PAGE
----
• export permission: specifies whether a user group is allowed to export data about objects of a data class to file, possibly also which fields may be exported;
    • read permission: specifies whether a user group may read objects of a data class, possibly also which fields can be read;
    • update permission: specifies whether a user group may update objects of a data class, possibly also which fields may be updated;
    • insert permission: specifies whether a user group may insert new objects to a data class, or on field level, which fields may be entered in a new object. Once the object is stored, a new access to the object is governed by the update permission;
    • copy permission: specifies whether a user group may copy objects of a data class, and store the copy in the database;
    • delete permission: specifies whether a user group may delete objects of a data class.

On data class level all above mentioned permissions can be specified. On field level only the first five permissions can be specified. If a permission is specified on field level, this always overrules the specified permission on data class level.

The permissions in the permission matrices can have one of the following values:

    • no: the user group does not have the permission for the data class or the field;
    • yes: the user group does have the permission for the data class or the field;
    • ‘follow foreign object’ (ffo): the permission is dependent on the permission which is valid for the current foreign object. The current foreign object is the last object that was selected by the user on the route to the current object (more formally, it is the object that was last added to the context, see below). The value ‘ffo’ may be useful in the case of multiple facts which may be considered as facts of a data class, but for which (for reasons of normalisation) a connected class has been created, e.g. when the e-mail addresses of a person have been grouped in a separate data class having fields ‘type’ and ‘address’. When a read permission has the value ‘ffo’, at run time the generic application engine uses the value which is valid for the read permission of the foreign object. When an update, insert, copy or delete permission has the value ‘ffo’, the generic application engine uses the corresponding value for the update permission of the foreign object. ‘ffo’ can not be specified for a select or export permission.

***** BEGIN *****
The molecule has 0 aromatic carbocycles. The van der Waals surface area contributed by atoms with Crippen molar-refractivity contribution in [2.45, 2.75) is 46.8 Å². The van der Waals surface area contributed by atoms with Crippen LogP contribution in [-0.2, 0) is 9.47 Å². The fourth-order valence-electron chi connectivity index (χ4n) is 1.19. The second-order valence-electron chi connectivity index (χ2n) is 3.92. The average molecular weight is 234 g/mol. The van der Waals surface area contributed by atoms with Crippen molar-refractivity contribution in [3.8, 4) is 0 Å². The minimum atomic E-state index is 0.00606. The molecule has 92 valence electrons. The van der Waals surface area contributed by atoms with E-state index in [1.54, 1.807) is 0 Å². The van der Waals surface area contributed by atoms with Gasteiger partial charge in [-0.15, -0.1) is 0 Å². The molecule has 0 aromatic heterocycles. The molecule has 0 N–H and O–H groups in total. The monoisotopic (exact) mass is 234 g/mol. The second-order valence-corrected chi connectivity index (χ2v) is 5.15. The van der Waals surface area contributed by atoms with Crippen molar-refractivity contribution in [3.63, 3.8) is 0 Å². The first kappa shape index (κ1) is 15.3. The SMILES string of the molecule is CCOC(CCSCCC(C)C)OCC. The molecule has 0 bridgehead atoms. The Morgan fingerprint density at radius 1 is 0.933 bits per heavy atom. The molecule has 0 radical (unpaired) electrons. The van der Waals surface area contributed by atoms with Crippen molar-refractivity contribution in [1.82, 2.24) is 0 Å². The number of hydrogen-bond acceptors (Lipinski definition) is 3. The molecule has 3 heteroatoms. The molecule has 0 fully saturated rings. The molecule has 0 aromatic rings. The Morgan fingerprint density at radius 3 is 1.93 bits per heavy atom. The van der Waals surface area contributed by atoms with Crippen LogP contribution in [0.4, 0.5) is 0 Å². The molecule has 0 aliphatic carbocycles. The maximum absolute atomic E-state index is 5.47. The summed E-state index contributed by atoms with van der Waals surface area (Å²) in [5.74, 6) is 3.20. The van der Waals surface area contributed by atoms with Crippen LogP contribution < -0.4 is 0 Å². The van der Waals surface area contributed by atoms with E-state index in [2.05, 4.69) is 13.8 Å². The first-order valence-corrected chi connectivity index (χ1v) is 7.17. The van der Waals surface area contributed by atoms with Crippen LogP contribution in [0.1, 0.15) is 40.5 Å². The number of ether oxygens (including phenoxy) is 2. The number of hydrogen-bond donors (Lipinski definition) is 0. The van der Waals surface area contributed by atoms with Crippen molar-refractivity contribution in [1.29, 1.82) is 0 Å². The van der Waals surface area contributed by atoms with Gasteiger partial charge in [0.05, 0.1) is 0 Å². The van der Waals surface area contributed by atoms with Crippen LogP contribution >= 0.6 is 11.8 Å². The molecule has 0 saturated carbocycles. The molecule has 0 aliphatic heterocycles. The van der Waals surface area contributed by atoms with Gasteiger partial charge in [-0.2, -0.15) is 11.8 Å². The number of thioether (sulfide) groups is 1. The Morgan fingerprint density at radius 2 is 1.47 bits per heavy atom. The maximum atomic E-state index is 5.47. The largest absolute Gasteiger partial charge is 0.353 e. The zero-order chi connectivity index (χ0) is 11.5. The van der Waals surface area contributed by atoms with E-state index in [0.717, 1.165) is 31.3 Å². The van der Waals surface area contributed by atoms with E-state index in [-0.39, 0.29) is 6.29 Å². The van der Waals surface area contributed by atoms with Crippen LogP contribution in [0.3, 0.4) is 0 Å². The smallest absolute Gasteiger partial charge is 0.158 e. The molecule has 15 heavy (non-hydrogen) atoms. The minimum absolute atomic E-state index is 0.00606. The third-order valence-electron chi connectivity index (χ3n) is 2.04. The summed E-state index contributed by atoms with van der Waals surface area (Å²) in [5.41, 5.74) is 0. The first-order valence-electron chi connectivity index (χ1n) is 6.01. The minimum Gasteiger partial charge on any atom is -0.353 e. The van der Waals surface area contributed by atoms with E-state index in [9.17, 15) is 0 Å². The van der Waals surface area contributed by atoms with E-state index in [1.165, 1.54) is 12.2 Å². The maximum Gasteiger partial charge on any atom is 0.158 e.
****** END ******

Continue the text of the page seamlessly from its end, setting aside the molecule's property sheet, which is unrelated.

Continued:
• own: the permission depends on relations between the current user object and the current data object. The current data object is the object that is (going to be) read from a database (in case of a select permission) or is already loaded in the software application (in case of the other permissions). When ‘own’ is chosen as value, also the relationship(s) that express the ‘own’ relation have to be specified. E.g. the ‘own’ relation might be expressed as a direct relation from the user class to the current data class. In another case, both the user class and the current data class might have a relation to the same foreign class. All other relationships between classes can be used in the specification of the ‘own’ relation too. The generic application engine grants the current user the permission when the user object and the current data object actually are related according to the specified relationship(s).
    • constraint: the permission is governed by a specific constraint: for all objects for which the constraint is met, the permission is ‘yes’, for the others it is ‘no’. The constraint is defined in another part of the application specification, the computational specification 8 (see below).
      The combination of these five permission values is a unique feature of this invention and allows for faster development and easier maintenance of software applications.

One of the last steps in creating the regular specification is adding other basic functionality, e.g. user authentication, sending e-mails, registering incoming e-mails, etc. This is done by mapping the standard built-in functionality of the generic application engine to the relevant fields of the data model (e.g. the fields where user name and password are stored, respectively the e-mail field). In the area of component based development, this is known as ‘deployment’.

The computational specification 8, adding additional functionality to the software application, may comprise sequences, conditions and/or iterations. There are three kinds of computational specifications: